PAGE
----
When someone is struggling with an addiction, there is often a circle of destruction that takes place as a result. For instance, at work, an addict might be affecting projects that are shared with co-workers. His or her work performance might be decreasing, and there might be loss of money or income as a result of consistent substance use. At home, there may be frequent arguments among family members. There may even be violence and a threat of losing a marriage or custody of a child. A person might even be in danger of losing their home or living situation. There are many unfortunate circumstances that result from addiction and that affect not only the addict but friends and family members too.

For this reason, those who are concerned about an addict might put together an intervention. This is a pre-planned attempt to get an individual to seek treatment for their addiction. Often, interventions are planned. All of the family members or coworkers, including the addict, agree to meet at a certain time to discuss the problem. At other times, an intervention is done on the spur of the moment and is considered to be a surprise intervention.

There are three different types of interventions as described below:

Family Intervention – Similar to what was discussed above, this is a gathering of family members, along with the addict and a psychologist or therapist. There are mental health professionals who specialize in interventions, who might attend. The loved ones aim to gently convince a family member to seek treatment right then and there. Everyone attending should make it a point to extend their assistance and show they care. This can help prevent anger or feelings of abandonment by the addict and facilitate a successful intervention.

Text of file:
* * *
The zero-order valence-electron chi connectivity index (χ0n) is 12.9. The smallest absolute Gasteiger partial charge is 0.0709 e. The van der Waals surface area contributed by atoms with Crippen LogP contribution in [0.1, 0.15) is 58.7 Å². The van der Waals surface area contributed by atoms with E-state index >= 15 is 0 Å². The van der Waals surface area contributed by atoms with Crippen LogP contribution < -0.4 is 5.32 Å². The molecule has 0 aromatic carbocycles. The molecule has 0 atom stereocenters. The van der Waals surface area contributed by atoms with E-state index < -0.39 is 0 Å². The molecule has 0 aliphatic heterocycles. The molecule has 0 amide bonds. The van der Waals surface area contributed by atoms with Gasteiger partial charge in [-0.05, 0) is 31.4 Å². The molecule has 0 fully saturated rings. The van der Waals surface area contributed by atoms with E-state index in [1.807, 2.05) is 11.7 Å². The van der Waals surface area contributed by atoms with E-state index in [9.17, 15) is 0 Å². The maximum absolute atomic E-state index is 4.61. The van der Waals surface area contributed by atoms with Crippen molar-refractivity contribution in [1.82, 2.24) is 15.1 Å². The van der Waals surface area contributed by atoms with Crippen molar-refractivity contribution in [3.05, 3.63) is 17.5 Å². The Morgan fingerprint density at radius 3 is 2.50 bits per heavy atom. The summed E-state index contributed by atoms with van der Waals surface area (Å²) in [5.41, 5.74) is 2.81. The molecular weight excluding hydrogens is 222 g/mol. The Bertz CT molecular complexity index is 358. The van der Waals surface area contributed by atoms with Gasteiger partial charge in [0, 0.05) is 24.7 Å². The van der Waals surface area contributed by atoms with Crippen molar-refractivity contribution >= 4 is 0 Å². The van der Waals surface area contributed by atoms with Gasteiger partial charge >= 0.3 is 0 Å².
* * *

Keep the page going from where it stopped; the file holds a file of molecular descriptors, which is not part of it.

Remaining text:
Workplace Intervention – This type of intervention typically happens within the workplace. It is a gathering of employees, including the addict, and frequently including a mental health professional. The experience may or may not be like family interventions in that they may not specifically address a person’s addiction. Instead, a supervisor might discuss the dangers of an addiction in the workplace and encourage anyone who sees alcohol or drug use to report it. A discussion of policies regarding a drug-free workplace might also be reviewed. If a person is noted drinking or using drugs on the job, then a more formal intervention may take place.

Crisis Intervention – This type of intervention is done more spontaneously if friends, family members, and coworkers recognize that an addict is nearing a dangerous situation or even death. The goal for this kind of intervention is to complete it before a person harms themselves or others any further.

An intervention is often considered to be the beginning of addiction treatment. Yet, regardless of the type of intervention chosen, it should be noted that not all interventions are successful. Sometimes, a person might feel hurt by believing that everyone is gaining up against them. A person might also feel the intervention is an invasion of their privacy. An addict might get angry and storm out of the room instead of listening to what their loved ones have to say.

If someone you know is experiencing an addiction and you feel it might be helpful to have an intervention, contact a mental health provider for assistance.

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